A plot as thick as pathology

May 29, 1991

The Silence of the Lambs
Directed by Jonathan Demme
Starring Jodie Foster, Anthony Hopkins, Scott Glenn
Reviewed by Dave Riley

Here's something that will haunt you longer than the taste of popcorn. The story revolves around the pursuit of a serial killer who strips the skin off his female victims to later sew them together patchwork-like into a skin of his own.

Once in motion, the story goes elsewhere because the plot unfolds at different levels, even though this might seem scarcely possible given what seems to be a nauseating excuse for a movie. However, as the plot thickens, so does the pathology.

FBI trainee Clarice Starling (played with fine containment by Jodie Foster) is assigned to interview another mass murderer to help probe the mind of a serial killer being pursued by the FBI. The person being questioned is a deranged psychiatrist incarcerated for his taste for human flesh. He kills and eats people, and is likely to take a bite at any opportunity. As these malevolent characters go in cinema, Dr Hannibal (The Cannibal) Lecter is unique, Anthony Hopkins outdoing any Nazi Lawrence Olivier could muster in his last years.

The core of the movie is the threat and anticipation in the relationship between Lecter, Starling and the latest kidnap victim. Monitoring and exploiting Clarice's relationship with Lecter is her FBI superior, played by Scott Glenn, a smugly successful technocrat, aloof and ambitious and using his young trainee's skill and determination to build his empire.

Each piece of information squeezed from Hannibal Lecter slowly falls together in a fragmented picture of a psychopath. It's not nice; indeed the major pursuit of the movie is the unveiling of a horror you don't want to know. Herein, though, lie a few twists.

The Silence of the Lambs is a superb thriller, a tale with such torment that your anguish will continue long after the lights come back on. Even given the subject matter, the movie is not cheap. It doesn't wallow in gore or sadism, taking an alienating, clinical distance from the butchery. Clarice Starling is neither avenging angel nor Dirty Harry, and The Silence of the Lambs isn't a moral tale. However, it does exploit a certain voyeurism, and on that it constructs a very intricate and controversial sub-plot.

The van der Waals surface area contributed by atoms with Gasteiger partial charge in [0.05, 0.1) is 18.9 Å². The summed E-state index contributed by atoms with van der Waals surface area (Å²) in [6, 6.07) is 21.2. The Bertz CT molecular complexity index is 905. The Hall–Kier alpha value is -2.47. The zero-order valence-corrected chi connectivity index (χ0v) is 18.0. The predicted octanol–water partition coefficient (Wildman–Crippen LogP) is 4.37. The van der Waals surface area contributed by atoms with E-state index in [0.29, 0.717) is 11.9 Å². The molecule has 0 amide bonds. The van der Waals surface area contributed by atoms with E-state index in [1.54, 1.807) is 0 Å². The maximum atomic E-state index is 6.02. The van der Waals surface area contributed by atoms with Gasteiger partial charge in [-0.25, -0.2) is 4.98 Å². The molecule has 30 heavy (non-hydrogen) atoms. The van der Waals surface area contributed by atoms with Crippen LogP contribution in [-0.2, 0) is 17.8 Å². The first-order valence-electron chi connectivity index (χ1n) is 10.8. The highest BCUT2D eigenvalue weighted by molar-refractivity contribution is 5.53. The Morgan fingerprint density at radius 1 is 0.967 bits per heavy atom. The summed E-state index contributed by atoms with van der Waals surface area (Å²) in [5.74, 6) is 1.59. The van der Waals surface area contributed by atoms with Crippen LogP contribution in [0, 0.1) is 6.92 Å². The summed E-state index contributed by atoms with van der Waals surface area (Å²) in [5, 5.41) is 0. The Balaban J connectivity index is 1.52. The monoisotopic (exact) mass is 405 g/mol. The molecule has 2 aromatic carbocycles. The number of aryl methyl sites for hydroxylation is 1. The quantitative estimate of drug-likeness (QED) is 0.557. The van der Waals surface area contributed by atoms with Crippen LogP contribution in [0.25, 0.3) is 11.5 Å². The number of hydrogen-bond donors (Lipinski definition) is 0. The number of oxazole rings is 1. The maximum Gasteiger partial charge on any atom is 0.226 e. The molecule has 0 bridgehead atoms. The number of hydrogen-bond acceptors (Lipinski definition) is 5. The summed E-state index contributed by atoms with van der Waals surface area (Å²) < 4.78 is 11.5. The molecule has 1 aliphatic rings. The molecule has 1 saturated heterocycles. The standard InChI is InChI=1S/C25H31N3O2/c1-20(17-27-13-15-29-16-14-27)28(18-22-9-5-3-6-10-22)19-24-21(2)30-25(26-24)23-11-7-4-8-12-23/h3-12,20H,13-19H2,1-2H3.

Superficially, it may seem smart to send a woman in pursuit of a murdering misogynist, but Clarice Starling is dedicated FBI. Her boss uses her sex rather than her talent to tap Hannibal's mind — she is the female gender edge of the bureau. Of course, she is smarter than her superior realises, but in her commitment to the forensic task at hand she allows Lecter to expose her own motivations and uncertainties. This is truly terrible. From her first visit to the institution housing Lecter, Starling must undergo a personal purgatory. This is no girl's own adventure. Starling is alone in a world of men; some try to date her, another flicks sperm in her eye, and later she must enter the lair of the monster himself. While men don't come off well in this movie, the joke on Clarice is that in her allegiance to the FBI she is pursuing and reworking her own relationship with her dead father. Feminism has nothing to do with it. While the paternalistic FBI may seem the only thing that stands between us and those monsters out there, Clarice can win spurs and conquer neuroses by blasting away her first psychopath with standard issue calibre. She doesn't so much join the club of men as get the nod from daddy. n

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